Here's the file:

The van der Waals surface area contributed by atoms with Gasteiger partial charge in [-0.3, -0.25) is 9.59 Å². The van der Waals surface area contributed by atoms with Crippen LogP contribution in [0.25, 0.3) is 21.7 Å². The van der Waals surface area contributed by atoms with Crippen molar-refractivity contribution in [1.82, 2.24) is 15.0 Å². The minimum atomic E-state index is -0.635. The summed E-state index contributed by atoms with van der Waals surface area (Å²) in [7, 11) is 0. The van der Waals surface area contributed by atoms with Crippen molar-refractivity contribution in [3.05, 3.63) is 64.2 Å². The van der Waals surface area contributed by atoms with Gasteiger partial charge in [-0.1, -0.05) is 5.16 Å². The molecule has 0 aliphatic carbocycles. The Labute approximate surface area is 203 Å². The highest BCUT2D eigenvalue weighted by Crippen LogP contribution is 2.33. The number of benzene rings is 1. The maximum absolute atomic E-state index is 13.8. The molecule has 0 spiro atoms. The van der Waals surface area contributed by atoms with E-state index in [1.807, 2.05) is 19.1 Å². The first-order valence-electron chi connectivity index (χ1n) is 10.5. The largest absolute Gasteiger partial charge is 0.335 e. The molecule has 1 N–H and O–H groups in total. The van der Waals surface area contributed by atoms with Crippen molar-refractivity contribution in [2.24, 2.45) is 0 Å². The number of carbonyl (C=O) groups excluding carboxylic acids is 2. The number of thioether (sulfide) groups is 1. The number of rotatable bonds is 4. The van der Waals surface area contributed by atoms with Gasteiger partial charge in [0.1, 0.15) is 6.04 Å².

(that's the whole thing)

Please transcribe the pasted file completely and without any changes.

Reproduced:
The van der Waals surface area contributed by atoms with Gasteiger partial charge in [-0.3, -0.25) is 9.59 Å². The van der Waals surface area contributed by atoms with Crippen LogP contribution in [0.25, 0.3) is 21.7 Å². The van der Waals surface area contributed by atoms with Crippen molar-refractivity contribution in [1.82, 2.24) is 15.0 Å². The minimum atomic E-state index is -0.635. The summed E-state index contributed by atoms with van der Waals surface area (Å²) in [7, 11) is 0. The van der Waals surface area contributed by atoms with Crippen molar-refractivity contribution in [3.05, 3.63) is 64.2 Å². The van der Waals surface area contributed by atoms with Gasteiger partial charge in [-0.1, -0.05) is 5.16 Å². The molecule has 0 aliphatic carbocycles. The Labute approximate surface area is 203 Å². The highest BCUT2D eigenvalue weighted by Crippen LogP contribution is 2.33. The number of benzene rings is 1. The maximum absolute atomic E-state index is 13.8. The molecule has 0 spiro atoms. The van der Waals surface area contributed by atoms with E-state index in [1.807, 2.05) is 19.1 Å². The first-order valence-electron chi connectivity index (χ1n) is 10.5. The largest absolute Gasteiger partial charge is 0.335 e. The molecule has 1 N–H and O–H groups in total. The van der Waals surface area contributed by atoms with Crippen molar-refractivity contribution in [2.24, 2.45) is 0 Å². The number of carbonyl (C=O) groups excluding carboxylic acids is 2. The number of thioether (sulfide) groups is 1. The number of rotatable bonds is 4. The van der Waals surface area contributed by atoms with Gasteiger partial charge in [0.1, 0.15) is 6.04 Å².